Integrating Health and Transportation in Nashville, Tennessee, USA: From Policy to Projects

The Nashville Area Metropolitan Planning Organization (MPO) is among the first MPOs in the United States to integrate public health (physical activity, air pollution, and traffic crashes) into transportation planning, policy, funding, research, and modeling.

Key Takeaway:

  • The Nashville Area Metropolitan Planning Organization (MPO) is among the first MPOs in the United States to integrate public health (physical activity, air pollution, and traffic crashes) into transportation planning, policy, funding, research, and modeling. Initial evidence suggests that there are increased opportunities for active transportation in the region, but more evaluation over time is needed to determine health impacts.


  • The Nashville MPO had a six-pronged approach to improve transportation and health in the region. Specifically, the MPO:
  1. Conducted a Regional Bicycle and Pedestrian Study in 2009 and 2014. They created an inventory of existing bicycle and pedestrian facilities, which included a new scoring system to identify specific priority areas for expanding bicycle and pedestrian infrastructure. This contributed to a strategic vision to improve walking and bicycling in the greater Nashville area. The scoring system was also incorporated in project proposals for consideration in the 2035 and 2040 Regional Transportation Plans.
  2. Solicited public input and shifted its policy focus in response. It increased support for public transit, walking and bicycling, and existing roadway preservation instead of new road construction.
  3. Created quantifiable metrics for roadway projects that prioritized health and Complete Streets components.
  4. Allocated funding for projects supporting multi-modal and Complete Streets transportation projects that were in demand by the public.
  5. Conducted the Middle Tennessee Transportation and Health Study, one of the first regional studies in the nation about the relationship between transportation and health.
  6. Modeled health and fiscal impacts of shifting from motorized transportation to active transportation by implementing the Integrated Transport and Health Impact Model.
  • The greater Nashville built environment has been improved to better encourage and enable walking, bicycling, and public transit use. The following changes occurred from 2009 to 2014:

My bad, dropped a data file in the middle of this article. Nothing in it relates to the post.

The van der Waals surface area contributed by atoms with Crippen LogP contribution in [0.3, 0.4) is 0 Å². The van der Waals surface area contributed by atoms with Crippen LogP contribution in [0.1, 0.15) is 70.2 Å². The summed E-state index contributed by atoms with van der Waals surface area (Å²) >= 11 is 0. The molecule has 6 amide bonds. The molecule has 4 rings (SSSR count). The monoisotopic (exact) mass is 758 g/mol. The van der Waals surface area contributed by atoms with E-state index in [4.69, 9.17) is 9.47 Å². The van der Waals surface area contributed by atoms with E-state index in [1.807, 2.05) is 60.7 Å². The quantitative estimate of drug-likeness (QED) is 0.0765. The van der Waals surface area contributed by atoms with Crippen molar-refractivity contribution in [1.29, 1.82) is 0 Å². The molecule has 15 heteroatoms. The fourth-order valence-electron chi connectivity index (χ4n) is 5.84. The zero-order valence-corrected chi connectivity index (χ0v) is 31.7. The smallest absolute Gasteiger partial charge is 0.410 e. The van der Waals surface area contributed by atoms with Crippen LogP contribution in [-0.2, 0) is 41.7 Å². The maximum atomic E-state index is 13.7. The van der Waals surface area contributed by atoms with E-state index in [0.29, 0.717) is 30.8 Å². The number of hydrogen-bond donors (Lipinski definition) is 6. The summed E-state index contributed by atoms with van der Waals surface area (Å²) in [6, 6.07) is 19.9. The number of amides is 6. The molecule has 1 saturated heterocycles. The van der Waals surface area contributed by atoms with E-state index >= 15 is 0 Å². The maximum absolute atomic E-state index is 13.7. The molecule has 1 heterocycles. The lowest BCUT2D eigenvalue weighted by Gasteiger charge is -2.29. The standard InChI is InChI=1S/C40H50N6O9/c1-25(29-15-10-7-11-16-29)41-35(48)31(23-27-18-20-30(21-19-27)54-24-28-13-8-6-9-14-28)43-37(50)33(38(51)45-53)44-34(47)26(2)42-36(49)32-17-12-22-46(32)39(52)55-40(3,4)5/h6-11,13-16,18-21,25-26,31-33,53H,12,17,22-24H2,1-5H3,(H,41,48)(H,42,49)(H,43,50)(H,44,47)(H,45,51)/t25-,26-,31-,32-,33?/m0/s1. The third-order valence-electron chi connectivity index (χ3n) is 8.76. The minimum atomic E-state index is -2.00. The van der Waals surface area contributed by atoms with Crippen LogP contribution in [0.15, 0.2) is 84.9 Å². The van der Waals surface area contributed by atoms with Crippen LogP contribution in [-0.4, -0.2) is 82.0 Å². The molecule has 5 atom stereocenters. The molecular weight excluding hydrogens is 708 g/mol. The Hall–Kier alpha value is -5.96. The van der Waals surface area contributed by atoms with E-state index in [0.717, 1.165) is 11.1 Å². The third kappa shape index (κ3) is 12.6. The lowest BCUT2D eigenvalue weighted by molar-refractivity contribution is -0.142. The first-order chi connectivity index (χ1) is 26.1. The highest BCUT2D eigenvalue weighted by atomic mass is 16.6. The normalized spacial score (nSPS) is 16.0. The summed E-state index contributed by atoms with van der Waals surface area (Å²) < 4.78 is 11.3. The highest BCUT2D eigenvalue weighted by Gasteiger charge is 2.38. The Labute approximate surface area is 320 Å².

• Miles of sidewalks increased by 57 percent.
    • Miles of bicycle lanes, shared routes, and multi-use paths increased by 19 percent.
    • Miles of greenways in the Nashville area increased by 36 percent.

Forthcoming funded projects in the 2035 and 2040 Regional Transportation Plan show promise of continuing this trend.

  • Since funding the Active Transportation Program in 2012, $13.6 million has been awarded for active transportation infrastructure and education projects. The 2040 regional plan allocates an additional $206 million for the program over the next 25 years. 


  • While each region of the country has its unique political contexts, public engagement practices, challenges, and opportunities, there are applicable lessons from Nashville:
    • Lack of data should not be a barrier. Instead, it should prompt transportation planning agencies to collect and track data in a meaningful way to inform projects, policies, and programs.
    • Highlighting the economic benefits of active transportation can be an effective inroad to engage policymakers and elected officials who have a vested interest in increasing economic development in their areas. A discussion of the economic benefits can springboard into the many other benefits of active transportation (i.e., health and environmental outcomes).
    • Public input is vital for transportation planning processes. Direct public engagement techniques and building coalitions with stakeholder groups are crucial.
    • In the absence of existing partnerships, transportation planning agencies can approach the town’s, city’s, county’s, or state’s public health department to discuss collaborations to strengthen the link between transportation and health.


  • The Nashville MPO’s data collection comprised of:
    • A telephone-based transportation opinion survey among 1100 randomly-selected households in the region following the 2009 Regional Bicycle and Pedestrian Study.
    • A mailed survey to gather transportation data for approximately 5000 households, 11,000 individuals, 9000 vehicles, and 40,000 trips. In addition to transportation data, respondents answered six health questions related to diet, physical activity, sitting time, height and weight, and general health status.
    • To create quantifiable metrics for roadway projects, the Nashville MPO established eight broad-reaching transportation categories, ranked them in order of importance, and devised a numerical scoring system that could be used to assess the extent to which funded projects contained healthy transportation and planning elements.
    • The Nashville MPO relied on the skills of modelers, mappers, and analysts to perform transportation and mathematical modelling.

Meehan, L. and Whitfield, G. (2017). Integrating health and transportation in Nashville, Tennessee, USA: From policy to projects. Journal of Transport & Health, 4.

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